“Can economic growth be good for the environment?” That is a question I am asked frequently by my environmentalist friends.
Dr. Robert Reich has served as Labor Secretary for three administrations and is currently the Chancellor’s Professor of Public Policy at University of California, Berkeley. At a recent lecture he raised the question of whether economic growth is “green.”
He answered the question with another question, of whether we as Americans want better schools or health care? If yes, then that is a form of increased consumption and economic growth. He emphasized a distinction between consumerism (a lifestyle of buying more stuff) and consumption (buying things that add value to life).
This idea of consumption and investment as a path to both economic growth and sustainability is the very foundation of Earth 2017. My economic analysis is that consumerism and “unsustainability” is pricing itself out of the market. If you need an example take a look at the pained looks on the faces of SUV owners at the gasoline pump.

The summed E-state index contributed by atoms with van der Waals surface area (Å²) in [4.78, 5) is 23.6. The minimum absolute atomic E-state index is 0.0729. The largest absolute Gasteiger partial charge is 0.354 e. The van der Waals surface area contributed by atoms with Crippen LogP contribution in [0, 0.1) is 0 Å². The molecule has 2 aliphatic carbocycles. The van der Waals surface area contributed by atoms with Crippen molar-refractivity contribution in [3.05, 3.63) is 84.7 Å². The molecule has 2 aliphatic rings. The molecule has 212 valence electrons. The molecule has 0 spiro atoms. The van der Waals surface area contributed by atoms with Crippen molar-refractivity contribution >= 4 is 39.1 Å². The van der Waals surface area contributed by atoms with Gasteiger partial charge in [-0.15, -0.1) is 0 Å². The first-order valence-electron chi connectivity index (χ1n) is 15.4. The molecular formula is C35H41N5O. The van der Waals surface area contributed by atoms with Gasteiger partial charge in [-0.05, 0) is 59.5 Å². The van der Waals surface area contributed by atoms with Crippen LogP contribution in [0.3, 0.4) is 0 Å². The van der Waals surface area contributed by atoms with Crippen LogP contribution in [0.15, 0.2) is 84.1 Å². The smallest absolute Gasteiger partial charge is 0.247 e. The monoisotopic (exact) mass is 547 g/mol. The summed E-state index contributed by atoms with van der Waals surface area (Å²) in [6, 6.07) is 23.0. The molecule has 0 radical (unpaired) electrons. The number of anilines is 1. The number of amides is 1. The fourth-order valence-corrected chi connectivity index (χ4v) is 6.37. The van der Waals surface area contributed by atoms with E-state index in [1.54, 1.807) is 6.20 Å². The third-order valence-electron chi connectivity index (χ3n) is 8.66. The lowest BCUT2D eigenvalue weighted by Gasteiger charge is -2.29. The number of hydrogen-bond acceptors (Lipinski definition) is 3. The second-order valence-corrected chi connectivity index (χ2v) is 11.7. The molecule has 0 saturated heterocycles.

The concept of Earth 2017 is that consumers and governments need to invest in new technologies and new fuels and more efficient homes/cities as a lower cost and lower emission alternative to the consumption of unsustainable goods and services.
And the opportunity this creates is an estimated $10 trillion annual revenue global economy in sustainable goods and services by the year 2017.
The answer to the question of whether economic growth is “green” is that it must be if we are to restore our economy, our jobs and the environment.
Bill Roth is the founder of Earth 2017 that focuses upon the emerging smart, healthy and green economy. His book, The Secret Green Sauce, profiles best practices of businesses making money going green.